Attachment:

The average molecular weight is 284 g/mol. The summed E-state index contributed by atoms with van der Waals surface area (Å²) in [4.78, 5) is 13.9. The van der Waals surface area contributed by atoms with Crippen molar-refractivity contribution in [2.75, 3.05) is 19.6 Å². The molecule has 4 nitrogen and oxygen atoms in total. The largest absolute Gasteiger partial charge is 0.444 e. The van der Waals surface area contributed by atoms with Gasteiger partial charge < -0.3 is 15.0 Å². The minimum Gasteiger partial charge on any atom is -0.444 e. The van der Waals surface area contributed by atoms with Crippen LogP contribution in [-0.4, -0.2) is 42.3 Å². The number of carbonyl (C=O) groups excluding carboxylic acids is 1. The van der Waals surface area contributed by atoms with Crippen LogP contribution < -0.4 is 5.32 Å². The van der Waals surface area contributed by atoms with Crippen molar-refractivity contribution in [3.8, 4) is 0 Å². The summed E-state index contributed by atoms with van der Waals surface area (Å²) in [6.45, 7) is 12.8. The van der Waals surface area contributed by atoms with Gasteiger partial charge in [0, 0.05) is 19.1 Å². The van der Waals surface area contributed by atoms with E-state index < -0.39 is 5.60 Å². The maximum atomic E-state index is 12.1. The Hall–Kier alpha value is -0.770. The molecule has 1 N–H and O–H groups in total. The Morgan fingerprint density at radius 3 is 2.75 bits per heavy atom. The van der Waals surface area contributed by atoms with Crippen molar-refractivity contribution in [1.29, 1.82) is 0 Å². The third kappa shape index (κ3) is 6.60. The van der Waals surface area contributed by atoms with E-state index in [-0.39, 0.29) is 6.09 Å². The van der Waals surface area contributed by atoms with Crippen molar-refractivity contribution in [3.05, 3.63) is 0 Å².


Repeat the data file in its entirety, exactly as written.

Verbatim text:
The average molecular weight is 284 g/mol. The summed E-state index contributed by atoms with van der Waals surface area (Å²) in [4.78, 5) is 13.9. The van der Waals surface area contributed by atoms with Crippen molar-refractivity contribution in [2.75, 3.05) is 19.6 Å². The molecule has 4 nitrogen and oxygen atoms in total. The largest absolute Gasteiger partial charge is 0.444 e. The van der Waals surface area contributed by atoms with Gasteiger partial charge < -0.3 is 15.0 Å². The minimum Gasteiger partial charge on any atom is -0.444 e. The van der Waals surface area contributed by atoms with Crippen LogP contribution in [-0.4, -0.2) is 42.3 Å². The number of carbonyl (C=O) groups excluding carboxylic acids is 1. The van der Waals surface area contributed by atoms with Crippen LogP contribution < -0.4 is 5.32 Å². The van der Waals surface area contributed by atoms with Crippen molar-refractivity contribution in [3.8, 4) is 0 Å². The summed E-state index contributed by atoms with van der Waals surface area (Å²) in [6.45, 7) is 12.8. The van der Waals surface area contributed by atoms with Gasteiger partial charge in [0, 0.05) is 19.1 Å². The van der Waals surface area contributed by atoms with E-state index < -0.39 is 5.60 Å². The maximum atomic E-state index is 12.1. The Hall–Kier alpha value is -0.770. The molecule has 1 N–H and O–H groups in total. The Morgan fingerprint density at radius 3 is 2.75 bits per heavy atom. The van der Waals surface area contributed by atoms with Crippen molar-refractivity contribution in [1.29, 1.82) is 0 Å². The third kappa shape index (κ3) is 6.60. The van der Waals surface area contributed by atoms with E-state index in [-0.39, 0.29) is 6.09 Å². The van der Waals surface area contributed by atoms with Crippen molar-refractivity contribution in [3.05, 3.63) is 0 Å².